A Wedding to Remember: Shopping for the 'Perfect' Dress

"Ohhh. My. God," was all Danielle could muster at first.

"Are you going to the Renaissance?" asked Nicole's future sister-in-law and bridesmaid, Kiele Bischoff.

"It's got dead things on it!" one of the women blurted out.

After enduring several minutes of ridicule, we once again instructed Marisa to escort our bride to the control room under the guise of choosing headpieces. The moment Nicole was gone the women unleashed their disdain for the dress.

"That dress is really disgusting," Danielle said.

"For a costume party I think that would look really pretty," bridesmaid Michelle Baker tried to reason.

"I don't want to go to her wedding now," Danielle announced. "I'm the maid of honor and I'm so embarrassed!"

Nicole and Marisa soon retuned to the fitting area with accessories in hand and Nicole began trying them on.

Danielle decided to share some of her thoughts with Nicole, but what she said to her sister's face wasn't nearly as offensive as what she said behind her back.

"So far, the only thing I like is the headpiece," Danielle told Nicole rather meekly.

Forging ahead, Marisa explained that the dress would arrive eight weeks prior to the wedding and Nicole would need to schedule the final fittings.

"I hope the plane [carrying the dress] blows up," Danielle muttered, but she did so under her breath to one of the other bridesmaids.

Fortunately, desperate measures would not be necessary. Much to everyone's relief, our princess bride revealed that the whole situation was part of our experiment.

As Roney explained afterward, Nicole's twin sister and other guests' foremost concern was how they thought Nicole looked in her dress, rather than how happy the dress made her.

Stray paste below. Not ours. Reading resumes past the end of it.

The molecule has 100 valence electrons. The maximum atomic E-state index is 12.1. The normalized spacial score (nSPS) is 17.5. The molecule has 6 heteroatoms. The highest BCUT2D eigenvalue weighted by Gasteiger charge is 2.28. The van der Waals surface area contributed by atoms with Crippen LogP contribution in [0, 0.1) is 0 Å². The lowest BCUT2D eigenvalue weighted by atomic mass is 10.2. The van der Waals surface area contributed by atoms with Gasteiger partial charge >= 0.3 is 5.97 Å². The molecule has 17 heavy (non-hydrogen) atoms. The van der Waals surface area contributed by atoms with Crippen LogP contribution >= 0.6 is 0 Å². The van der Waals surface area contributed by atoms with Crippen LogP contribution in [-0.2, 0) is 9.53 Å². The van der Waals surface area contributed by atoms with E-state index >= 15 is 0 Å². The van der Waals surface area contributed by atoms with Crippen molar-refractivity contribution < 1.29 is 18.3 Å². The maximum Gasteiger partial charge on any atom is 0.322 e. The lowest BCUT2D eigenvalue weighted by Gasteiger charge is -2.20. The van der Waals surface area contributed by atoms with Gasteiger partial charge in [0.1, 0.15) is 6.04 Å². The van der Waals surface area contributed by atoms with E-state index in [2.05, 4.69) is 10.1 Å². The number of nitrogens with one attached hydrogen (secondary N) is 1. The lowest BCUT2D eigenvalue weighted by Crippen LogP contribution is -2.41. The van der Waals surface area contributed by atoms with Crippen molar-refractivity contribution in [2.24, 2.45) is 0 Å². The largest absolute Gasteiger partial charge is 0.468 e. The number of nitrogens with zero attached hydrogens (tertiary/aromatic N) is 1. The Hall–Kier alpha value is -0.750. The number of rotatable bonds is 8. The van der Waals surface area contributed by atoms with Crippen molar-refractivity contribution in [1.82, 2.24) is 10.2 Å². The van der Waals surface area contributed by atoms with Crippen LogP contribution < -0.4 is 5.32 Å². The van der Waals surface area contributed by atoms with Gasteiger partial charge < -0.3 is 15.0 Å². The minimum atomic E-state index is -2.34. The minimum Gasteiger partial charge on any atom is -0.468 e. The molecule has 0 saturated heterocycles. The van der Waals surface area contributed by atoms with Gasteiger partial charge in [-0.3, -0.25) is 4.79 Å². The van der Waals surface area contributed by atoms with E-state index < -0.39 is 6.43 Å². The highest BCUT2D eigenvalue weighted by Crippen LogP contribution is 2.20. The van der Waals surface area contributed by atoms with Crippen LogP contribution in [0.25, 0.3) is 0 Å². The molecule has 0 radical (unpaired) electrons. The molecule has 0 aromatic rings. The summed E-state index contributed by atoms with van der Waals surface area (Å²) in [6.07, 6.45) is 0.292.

"[Her] twin sister was not going to have any of that," Roney said. "It reflected poorly on her if her sister was so insane as to wear this dress down the aisle." She added that, "People really will go to great lengths to make sure that dress is the dress that they imagine that bride to be wearing."

What's a Mother To Do?

As if putting their sisters in a tough situation wasn't difficult enough, our last two brides decided to put their own mothers to the test.

Bride-to-be Jackie Lugo invited not only her mother and sister for her fitting, but also her future mother and sister-in-law. Even Jackie herself could not have predicted their responses as she stepped out of the fitting room in the most bizarre dress of all: the so-called "Italian Cage Dress."

Designed more as a runway show piece than a wedding gown, the Cage Dress was a beautiful, lacy, strapless gown over which a butterfly and vine-laden cage surrounded the dress from waist to floor.

As Jackie hobbled onto the pedestal, the hoops of bendable cage in her hands, she was met with peals of laughter.

"Noooo!" exclaimed future mother-in-law Arlene Morgan as she guffawed at the sight of the dress. Almost everyone was laughing … except Jackie's mother, Elba Mendez, who sat in stony silence.

Jackie tried her best to sell her family on the dress to despite their mirth. "Everything is custom. It's couture!" she told them.

Just as before, Marisa and Jackie made their exit for headpieces, turning the women's attention to Jackie's silent mom.

"You look like you're about to cry," said Jackie's sister, Jocelyn, to Elba. "Why? It's just a dress. I mean, if she wants an ugly dress, fine, but it's just a dress."

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